As the documentation grew over the years, we understood the need to demonstrate examples of API usage. On the other hand, we realized that too much code examples would hurt readability of the docs. That's why the section was created. The section provides guidance on CRUD operations and other kinds of management of Xperience data, thereby giving an alternative to the manual way of working with them in the administration application. The code has lots in common with the rest of the documentation. It focuses on simplicity and clarity, without much fuss around that.
What's not a goal
Although being a part of the documentation, the philosophy of the section is not exactly the same. Unlike the documentation pages, the section does not try to explain programming concepts. It just showcases the API calls. The section also does not make any difference beween new and older APIs. As you might expect, the section also does not strive to offer any best practices or real-life scenarios.
The Medio Clinic sample site
The Medio Clinic site (MC, for short) saw the light of day in 2014, after the release of Kentico 8. In the beginning, it served for in-person online developer classes. Later, when we switched to the self-paced e-learning model, the MC site was adapted to this training format. In 2018, we rewrote the site from scratch, from the Portal Engine development model over to ASP.NET MVC 5. With the introduction of Xperience 13, we again rewrote the site. This time around, into ASP.NET Core MVC.
From day one, the MC site was targeted at training. Unlike the other sample sites and sources of code, the MC site is optimized to give trainees A-to-Z guidance "from zero to hero". The trainees only need to know the common ASP.NET MVC concepts to start.
The MC site does not stick strictly to the main feature sets of Xperience. In MC, we focus on "getting user stories done", regardless of whether they're achieved through a certain Xperience feature, framework feature, or a 3rd party library.
We only select mainstream scenarios, which then dictate the scopes of course modules. At the time of writing, we have the Xperience for developers course consisting of three modules:
(The latter two will be available for Xperience 13 during spring 2021.)
Apart from that, we have the Xperience customization for developers course that focuses on the customizations of the administration application.
Another difference of the MC site is its real-life nature. Simply put, we wish to get as close to a production environment in our courses as possible. We only sacrifice things that are non essential and would have a low educational impact.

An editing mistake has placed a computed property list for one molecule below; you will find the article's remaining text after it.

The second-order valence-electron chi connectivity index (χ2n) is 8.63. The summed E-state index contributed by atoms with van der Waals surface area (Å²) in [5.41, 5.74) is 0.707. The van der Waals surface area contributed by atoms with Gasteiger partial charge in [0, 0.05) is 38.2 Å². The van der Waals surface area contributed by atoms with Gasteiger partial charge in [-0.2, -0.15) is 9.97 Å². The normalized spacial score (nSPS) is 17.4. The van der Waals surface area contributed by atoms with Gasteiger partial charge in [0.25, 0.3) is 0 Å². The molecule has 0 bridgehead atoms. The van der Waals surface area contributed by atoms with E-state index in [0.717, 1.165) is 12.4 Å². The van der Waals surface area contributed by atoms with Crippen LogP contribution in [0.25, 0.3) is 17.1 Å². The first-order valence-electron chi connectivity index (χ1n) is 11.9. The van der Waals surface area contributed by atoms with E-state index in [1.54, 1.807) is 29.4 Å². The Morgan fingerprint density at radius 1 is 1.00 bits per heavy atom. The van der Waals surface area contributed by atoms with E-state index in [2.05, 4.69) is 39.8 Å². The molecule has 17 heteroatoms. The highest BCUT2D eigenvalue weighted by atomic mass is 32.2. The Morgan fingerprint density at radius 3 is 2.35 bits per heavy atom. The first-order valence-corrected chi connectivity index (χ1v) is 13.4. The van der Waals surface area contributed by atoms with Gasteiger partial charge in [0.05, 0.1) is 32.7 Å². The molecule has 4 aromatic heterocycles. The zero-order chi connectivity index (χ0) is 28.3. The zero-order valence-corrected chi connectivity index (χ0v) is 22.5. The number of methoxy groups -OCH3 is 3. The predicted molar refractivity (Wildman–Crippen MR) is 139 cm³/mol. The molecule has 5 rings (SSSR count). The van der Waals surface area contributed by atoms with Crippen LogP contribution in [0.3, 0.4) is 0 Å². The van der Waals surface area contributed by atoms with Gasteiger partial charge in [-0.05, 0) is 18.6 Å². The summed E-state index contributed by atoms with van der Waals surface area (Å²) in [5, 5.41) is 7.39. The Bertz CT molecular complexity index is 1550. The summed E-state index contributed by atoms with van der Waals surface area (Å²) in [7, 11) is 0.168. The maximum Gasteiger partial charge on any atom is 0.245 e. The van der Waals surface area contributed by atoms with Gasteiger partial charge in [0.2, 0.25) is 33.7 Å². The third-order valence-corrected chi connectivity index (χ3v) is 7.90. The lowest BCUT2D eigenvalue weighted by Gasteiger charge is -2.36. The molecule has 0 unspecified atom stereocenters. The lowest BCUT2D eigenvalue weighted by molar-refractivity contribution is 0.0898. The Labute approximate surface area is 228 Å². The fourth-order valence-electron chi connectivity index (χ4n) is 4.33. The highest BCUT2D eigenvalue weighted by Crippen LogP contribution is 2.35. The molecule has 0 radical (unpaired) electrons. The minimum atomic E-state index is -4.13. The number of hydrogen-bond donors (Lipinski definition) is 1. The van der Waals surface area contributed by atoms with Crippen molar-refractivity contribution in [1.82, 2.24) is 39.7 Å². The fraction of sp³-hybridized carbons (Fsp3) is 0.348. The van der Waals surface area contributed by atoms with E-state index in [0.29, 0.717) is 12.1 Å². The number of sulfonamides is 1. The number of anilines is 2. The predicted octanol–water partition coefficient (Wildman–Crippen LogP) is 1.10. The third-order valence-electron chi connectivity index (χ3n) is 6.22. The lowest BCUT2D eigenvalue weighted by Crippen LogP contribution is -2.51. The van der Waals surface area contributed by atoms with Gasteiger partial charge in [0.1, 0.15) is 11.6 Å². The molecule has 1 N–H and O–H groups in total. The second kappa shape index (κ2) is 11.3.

This comes hand in hand with another feature of the MC site: coding best practices. Although the MC site is smaller in terms of the number of pages of the live site, we compensated for that by boosting the architecture of the solution to be as flexible and scalable as the format of the course allows.
Last but not least, not only the source code itself makes the difference. In the course itself, we wanted to explain the implementation in multiple levels of detail. From top-most high-level architecture decisions, over to explaining purposes of various layers, classes, class members, to explaining what particular lines of code do.
What's not a goal
First, the MC site does not try to explain the project management best practices. This is the job of Kentico Advantage. We only explain some content modeling concepts, that's it.
The MC site was also not designed with presales demos in mind. The site is to be examined by developers and technical people.
We also don't want to cover all our APIs. The documentation and its API Examples section have much broader scope. We just cherry-pick the APIs needed to achieve the best result for our user stories.
As you might expect, the MC site does not want to pursue other goals like simplicity and clarity, usually held in the documentation.
First off, we have a scalable solution structure consisting of multiple projects, each covering a standalone set of functionality. We also use MVC areas to keep the MVC project organized.
We use 3rd party technologies everytime it makes sense to speed up the development. We therefore use AutoFac for its excellent assembly scanning feature, we style the website using Materialize CSS, and custom-tailor the styling with SASS.
Unlike in the DG site, we want to stick with ASP.NET conventions as much as possible. We therefore write to the Xperience event log through the stock ILogger<> implementation and we implement the localization of System.ComponentModel.DataAnnotation attributes using the stock IStringLocalizer interface.
Unlike what's described in our documentation, where the culture of a given request is set through a built-in Xperience route constraint, we do that through a dedicated ASP.NET middleware.
Unlike the DG site and other sources, we implemented a localized status code (error) page that retrieves the error messages from localized Xperience pages in a dedicated section in the content tree.
In the Identity module we also use a different implementation than in the Core version of the DG site. We have a dedicated area, customized user schema, customized application-level ASP.NET Identity classes furnished with their own interfaces, strongly typed role recognition, a custom user model binder, etc.
As you may have noticed, there is actually a large number of differences between our sample sites and other sources of code. Hopefully we managed to explain them so that you now know which of them you should turn to when you're a novice developer, solution architect, business analyst, or a marketer.